The Body Wrap works like a Thundershirt and is supposed to be calming. I am not too sure if the stretchy elastic wrap made much difference to Boogie’s energy level … It was hard for me to tell.  Cynde had set up a Labyrinth and series of Cones for the Boogs to walk through but he was so distracted by Zoe’s presence in the backyard at the time, and perhaps also by the uncomfortable heat outdoors, that he was whimpering, pulling on the leash and stepping over the lines like a totally untrained dog. He also vomited up some hot dog… which he immediately ate up again. :/

Eventually, we successfully made it through the Labyrinth and Cones when we slowed everything down and I praised Boogie very exuberantly for every single step…

Cynde suggests that I take Boogie on different surfaces (high and low) and spend more time walking not in a straight line but around objects, a bit like walking around cones and in the labyrinth, while we are out on our walks. Boogie and I actually already do a lot of walking around objects (like parked cars) to avoid scary people and dogs, but I need to be doing this with focus – perhaps more slowly and make it like a fun game.

Touches we covered today. The animal names remind me of Kung Fu moves! :)

Noah’s March
Lying Leopard Touch
Clouded Leopard Touch
Racoon Touch
Bear Touch
Turtle Touch
Ear Touch
Tail Touch
Zig Zag Touch

Check out more photos and videos in this flickr set: Boogie and Zoe – TTouch Session

So…. was Boogie calmer? More relaxed? It was hard to tell because it was hot and we were in a new distracting environment. To me, Boogie seemed quite restless when he wasn’t getting the TTouches. He wanted to play, he wanted to meet Zoe and Maya, he wanted to drink from the mini pool, check out Sarah’s rabbits etc.   He was also dying to go indoors with us and didn’t like being left outside.

So far, I like everything that I have learned about TTouch, and it makes perfect sense that a dog who who feels good physically is going to be a more relaxed and confident dog in general. I can see how this would help with training. I love touching/petting/massaging Boogie anyway, and it’s nice to know that I can from now on, stop doing a sloppy job of it and actually have some ‘technique’ to use. :)

Thank you, Cynde!

Today’s little buzz: Boogie hopped into the bathtub when I turned the water on. We’d just come in from the 100 degree heat outside. Boogie jumped into the tub BY HIMSELF which is something he has never done before. He stood in there while I splashed some water on his belly; jumped out again, shook off, ran off to grab his toy. Usually when I turn the water on, I find Boogie hiding under a table or inside his crate and I have to lure him out with treats and carry him into the tub.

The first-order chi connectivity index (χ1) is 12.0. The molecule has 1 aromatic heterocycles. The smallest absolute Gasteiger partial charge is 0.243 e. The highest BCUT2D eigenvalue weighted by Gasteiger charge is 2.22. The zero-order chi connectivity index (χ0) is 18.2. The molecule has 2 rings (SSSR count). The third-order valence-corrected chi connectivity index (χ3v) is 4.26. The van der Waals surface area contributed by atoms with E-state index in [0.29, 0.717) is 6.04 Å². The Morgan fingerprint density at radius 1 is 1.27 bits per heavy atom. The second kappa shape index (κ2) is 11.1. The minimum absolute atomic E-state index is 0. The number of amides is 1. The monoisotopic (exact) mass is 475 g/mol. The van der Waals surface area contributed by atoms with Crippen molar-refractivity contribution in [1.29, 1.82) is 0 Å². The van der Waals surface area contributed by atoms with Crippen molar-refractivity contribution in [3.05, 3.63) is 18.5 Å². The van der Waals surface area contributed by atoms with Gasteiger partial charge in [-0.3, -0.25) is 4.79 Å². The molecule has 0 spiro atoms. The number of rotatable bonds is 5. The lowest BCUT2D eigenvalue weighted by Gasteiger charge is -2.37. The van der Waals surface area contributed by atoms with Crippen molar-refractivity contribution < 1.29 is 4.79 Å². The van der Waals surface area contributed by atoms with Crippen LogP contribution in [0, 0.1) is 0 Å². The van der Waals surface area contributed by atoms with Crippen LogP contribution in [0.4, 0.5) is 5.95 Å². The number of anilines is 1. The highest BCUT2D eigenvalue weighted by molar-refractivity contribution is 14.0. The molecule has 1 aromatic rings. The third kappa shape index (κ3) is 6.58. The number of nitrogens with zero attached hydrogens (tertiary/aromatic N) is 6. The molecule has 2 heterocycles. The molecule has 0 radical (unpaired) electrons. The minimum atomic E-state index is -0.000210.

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Entry filed under: Events, Training. Tags: .

Boogie’s skin problems – solutions! Fingers crossed. Yeast and itchiness

6 Comments Add your own

  • 1. thegraceofdog  |  September 10, 2012 at 12:54 am

    Hi, Lili! I’m so glad you found a TTouch practitioner near you (or at least sort of near you)! It sounds like you and Cynde had a great session and you really learned a lot. Cynde probably mentioned this, but sometimes people forget that they can use a body wrap under a harness on dog walks–sometimes this helps dogs stay calm, cool, and collected and better able to deal with the challenges they might encounter on the walk. I hope you and Boogie, and your friend and her dog, enjoy TTouch!

    Reply
    • 2. lili  |  September 10, 2012 at 5:01 pm

      Thank you! Yes, Cynde did mention this – though I don’t know if I’d want to draw too much attention to Boogie. Any more attention than he already gets :) I did some TTouches on him in bed this morning. His skin was so soft and ‘movable’ while he was relaxed, compared to yesterday.

      Reply
      • 3. thegraceofdog  |  September 10, 2012 at 5:04 pm

        That’s why I dye all my wraps–you could dye Boogie’s to match his fur! The whole “drawing attention to the dog” is a big issue, and I understand it well! Too bad he doesn’t have a cloaking device, like in Star Trek.

  • 4. somethingwagging  |  September 14, 2012 at 12:02 am

    Thank you for sharing your experience with Cynde. I have read about TTouch and seen one of Linda Tellington-Jones’s videos years ago. It’s fascinating to see how much it seems to help anxious dogs.

    I was thinking I should dig into it more now that I have a fearful foster dog. Your post has encouraged me to follow up.

    Reply
  • 5. Grisha Stewart  |  September 14, 2012 at 12:15 am

    There is also this video to watch, by Lori Stevens: http://ahimsadogtraining.com/store/proddetail.php?prod=MCH-0186

    She has a leash walking video, too, called “Walking in Balance”

    Reply
  • 6. 2 Punk Dogs  |  September 17, 2012 at 11:05 pm

    Glad you you were able to find a TTouch practitioner, TTouch helped a friend’s rescued racehorse that had quite a few issues.

    Oh, I’m sending a link to 2 blog awards I nominated you for –

    http://2punkdogs.blogspot.com/2012/09/rescue-dog-blogs-and-awards.html

    Your blog, drawings and the way you work with Boogie are all amazing!

    Reply